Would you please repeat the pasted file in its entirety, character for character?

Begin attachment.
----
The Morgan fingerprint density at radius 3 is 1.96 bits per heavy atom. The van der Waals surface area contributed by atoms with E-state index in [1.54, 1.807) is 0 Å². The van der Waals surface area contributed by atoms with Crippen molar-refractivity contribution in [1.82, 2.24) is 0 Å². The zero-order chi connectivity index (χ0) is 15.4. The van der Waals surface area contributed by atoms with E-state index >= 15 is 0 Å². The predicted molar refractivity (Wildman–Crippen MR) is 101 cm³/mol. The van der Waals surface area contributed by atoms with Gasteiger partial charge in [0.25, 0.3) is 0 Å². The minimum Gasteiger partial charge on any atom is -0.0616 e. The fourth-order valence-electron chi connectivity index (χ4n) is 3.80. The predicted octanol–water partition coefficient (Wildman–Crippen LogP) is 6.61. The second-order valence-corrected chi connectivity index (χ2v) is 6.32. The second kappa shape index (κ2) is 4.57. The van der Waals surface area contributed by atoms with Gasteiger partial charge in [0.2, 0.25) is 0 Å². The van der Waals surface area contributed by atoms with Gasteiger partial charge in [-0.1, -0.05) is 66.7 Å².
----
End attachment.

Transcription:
The Morgan fingerprint density at radius 3 is 1.96 bits per heavy atom. The van der Waals surface area contributed by atoms with E-state index in [1.54, 1.807) is 0 Å². The van der Waals surface area contributed by atoms with Crippen molar-refractivity contribution in [1.82, 2.24) is 0 Å². The zero-order chi connectivity index (χ0) is 15.4. The van der Waals surface area contributed by atoms with E-state index >= 15 is 0 Å². The predicted molar refractivity (Wildman–Crippen MR) is 101 cm³/mol. The van der Waals surface area contributed by atoms with Gasteiger partial charge in [0.25, 0.3) is 0 Å². The minimum Gasteiger partial charge on any atom is -0.0616 e. The fourth-order valence-electron chi connectivity index (χ4n) is 3.80. The predicted octanol–water partition coefficient (Wildman–Crippen LogP) is 6.61. The second-order valence-corrected chi connectivity index (χ2v) is 6.32. The second kappa shape index (κ2) is 4.57. The van der Waals surface area contributed by atoms with Gasteiger partial charge in [0.2, 0.25) is 0 Å². The van der Waals surface area contributed by atoms with Gasteiger partial charge in [-0.1, -0.05) is 66.7 Å².